Like many bands saddled with a novelty tag, maturity was never going to be easy for Barenaked Ladies, but their problems were compounded by the 2009 departure of Steven Page, one of the band’s two main songwriters. The other, Ed Robertson, is the undisputed leader as of 2010’s All in Good Time, but used to constant collaboration, he shares the spotlight with keyboardist Kevin Hearn and bassist Jim Creeggan, who combined sing five of the 14 songs here. It’s not so much that Robertson is reluctant to seize control but rather that democracy is deeply ingrained in BNL’s DNA, so much so that they couldn’t use the departure of a co-founder as an excuse to restructure their workflow chart. What they could do -- and did indeed wind up doing -- is use Page’s departure as a way to ease away from cutesy jokes and toward a candy-coated maturity, one that’s all about shimmering surface instead of singalong chants. Sometimes the band still kicks up a little bit of a rhythm or snark -- the former in the diluted Foo Fighters homage “How Long,” the latter in some not-so-veiled jabs at Page and the shambling country-rock deconstruction of “Jerome” -- but All in Good Time glides gently, offering well-tailored lifestyle music for settled Gen-Xers. Whether those thirtysomethings are looking to Barenaked Ladies to provide a soundtrack to their lives as parents with pensions -- the very presence of their 2008 children's album Snacktime! suggests they may -- is an open question, but All in Good Time winds up being good music for a quiet Sunday afternoon at home, not at all unlike how Stunt played in the background of college parties at the tail end of the '90s.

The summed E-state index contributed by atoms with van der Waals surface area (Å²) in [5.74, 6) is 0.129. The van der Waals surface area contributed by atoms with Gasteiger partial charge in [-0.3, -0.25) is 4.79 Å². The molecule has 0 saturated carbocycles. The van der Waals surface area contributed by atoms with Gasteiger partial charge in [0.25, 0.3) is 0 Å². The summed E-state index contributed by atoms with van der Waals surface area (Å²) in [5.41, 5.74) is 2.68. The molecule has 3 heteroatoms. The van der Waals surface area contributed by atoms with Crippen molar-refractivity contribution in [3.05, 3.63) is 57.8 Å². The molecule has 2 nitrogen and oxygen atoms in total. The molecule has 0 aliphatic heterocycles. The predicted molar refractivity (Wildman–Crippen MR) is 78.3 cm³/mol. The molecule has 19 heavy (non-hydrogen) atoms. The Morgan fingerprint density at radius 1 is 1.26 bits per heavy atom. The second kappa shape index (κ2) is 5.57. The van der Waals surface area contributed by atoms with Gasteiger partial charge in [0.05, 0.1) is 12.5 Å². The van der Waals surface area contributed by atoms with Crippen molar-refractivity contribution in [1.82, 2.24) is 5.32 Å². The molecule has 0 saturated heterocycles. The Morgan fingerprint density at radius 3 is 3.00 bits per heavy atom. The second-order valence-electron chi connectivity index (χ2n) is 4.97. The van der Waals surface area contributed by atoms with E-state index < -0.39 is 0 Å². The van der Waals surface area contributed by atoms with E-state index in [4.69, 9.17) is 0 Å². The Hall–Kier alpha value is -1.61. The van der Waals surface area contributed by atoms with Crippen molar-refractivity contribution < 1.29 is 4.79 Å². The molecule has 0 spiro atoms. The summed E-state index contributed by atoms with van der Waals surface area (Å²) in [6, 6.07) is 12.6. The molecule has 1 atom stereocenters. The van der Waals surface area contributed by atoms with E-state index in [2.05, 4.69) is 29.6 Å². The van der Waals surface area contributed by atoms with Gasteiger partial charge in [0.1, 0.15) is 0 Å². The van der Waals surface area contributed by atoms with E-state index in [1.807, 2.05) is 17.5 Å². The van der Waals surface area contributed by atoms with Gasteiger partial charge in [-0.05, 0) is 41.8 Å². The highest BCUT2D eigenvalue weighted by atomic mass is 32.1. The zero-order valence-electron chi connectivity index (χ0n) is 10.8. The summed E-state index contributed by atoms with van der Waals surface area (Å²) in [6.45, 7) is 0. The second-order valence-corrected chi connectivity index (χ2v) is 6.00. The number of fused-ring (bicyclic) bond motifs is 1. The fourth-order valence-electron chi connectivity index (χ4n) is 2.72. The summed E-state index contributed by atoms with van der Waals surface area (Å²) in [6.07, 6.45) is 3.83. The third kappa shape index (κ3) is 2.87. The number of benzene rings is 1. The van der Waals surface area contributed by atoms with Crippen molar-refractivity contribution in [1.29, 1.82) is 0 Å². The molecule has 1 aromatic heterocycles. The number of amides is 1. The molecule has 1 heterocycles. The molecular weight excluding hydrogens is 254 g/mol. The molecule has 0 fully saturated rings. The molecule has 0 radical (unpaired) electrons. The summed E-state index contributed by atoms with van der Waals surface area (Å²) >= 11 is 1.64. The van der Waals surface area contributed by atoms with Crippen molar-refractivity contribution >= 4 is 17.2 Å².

AllMusic Review by Stephen Thomas Erlewine